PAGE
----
NY 11 Sept, from the series NY 11 Sept
1938 - 16 Dec 2019
During the late 1990s Staunton began making monotypes with the assistance of artist Wim de Vos. Staunton found that the rapid process of making monotypes with its potential for delicate tonalities suited her very well.
Staunton used the monotype method to create this haunting suite of prints as a direct and deeply personal response to the September 11 attacks on the World Trade Centre in New York in 2001.
Executed on already-inked plates the artist had been preparing for another body of work, the ghostly imprints were made by the artist’s hand and arm pressing into the viscous pigment. The plates were then printed into a single edition.
Throughout the series, two rectangular blocks - possibly representing the twin towers - repeat on each sheet hued by dark purple, red, ochre and black inks. These blocks of colour are interrupted by the ghostly imprints of the artist’s hand trailing down the plate, recalling the shocking media imagery of victims who fell and jumped from the towers, to their deaths.
These monotypes exist in a darker area of the artist’s practice, referencing mortality and the fragility of human existance. The artist continued making monotypes through the mid-2000s, expanding her subject matter (such as still life), and experimenting with strategies of representation, before making a wholehearted return to figurative painting.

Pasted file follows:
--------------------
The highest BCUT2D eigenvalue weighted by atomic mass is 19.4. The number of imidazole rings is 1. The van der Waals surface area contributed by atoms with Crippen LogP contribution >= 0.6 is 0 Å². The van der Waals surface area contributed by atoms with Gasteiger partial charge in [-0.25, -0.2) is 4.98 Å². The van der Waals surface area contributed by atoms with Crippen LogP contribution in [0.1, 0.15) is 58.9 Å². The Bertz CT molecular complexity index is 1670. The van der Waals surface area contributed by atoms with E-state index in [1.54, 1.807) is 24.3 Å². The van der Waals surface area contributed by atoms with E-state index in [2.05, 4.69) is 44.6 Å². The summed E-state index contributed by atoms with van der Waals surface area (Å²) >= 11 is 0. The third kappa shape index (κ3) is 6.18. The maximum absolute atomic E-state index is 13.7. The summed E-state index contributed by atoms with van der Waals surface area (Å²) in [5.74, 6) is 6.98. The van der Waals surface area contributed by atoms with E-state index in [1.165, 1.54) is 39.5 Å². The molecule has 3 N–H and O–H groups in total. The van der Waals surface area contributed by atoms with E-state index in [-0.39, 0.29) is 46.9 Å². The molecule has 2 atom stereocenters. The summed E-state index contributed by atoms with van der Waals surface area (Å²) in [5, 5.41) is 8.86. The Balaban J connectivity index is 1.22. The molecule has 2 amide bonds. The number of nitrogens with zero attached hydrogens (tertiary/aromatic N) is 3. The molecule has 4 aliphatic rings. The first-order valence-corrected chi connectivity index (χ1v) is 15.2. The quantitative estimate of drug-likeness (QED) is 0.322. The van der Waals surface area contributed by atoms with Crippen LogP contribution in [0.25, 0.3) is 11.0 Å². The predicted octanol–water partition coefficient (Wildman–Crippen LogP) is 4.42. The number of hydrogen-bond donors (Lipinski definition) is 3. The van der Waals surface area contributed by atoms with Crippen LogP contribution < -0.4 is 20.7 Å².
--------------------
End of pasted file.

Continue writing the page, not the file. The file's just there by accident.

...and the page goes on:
monotype on off-white wove Arches paper
16.5 x 24.6 cm platemark; 32.8 x 44.3 cm sheet
Signature & date
Signed l.r., pencil "Madonna Staunton". Dated l.l., pencil "'01".
Purchased with funds provided by the Australian Prints, Drawings and Watercolours Benefactors' Fund 2019
Not on display
© Madonna Staunton
Where the work was made
Shown in 3 exhibitions
Madonna Staunton, Institute of Modern Art, Fortitude Valley, 13 Mar 2003–18 Apr 2003
Contour Biennale 8 polyphonic words: justice as medium, 11 Mar 2017–21 May 2017
Madonna Staunton a selected survey: 1964 – 2019, Milani Gallery, West End, 02 Mar 2019–30 Mar 2019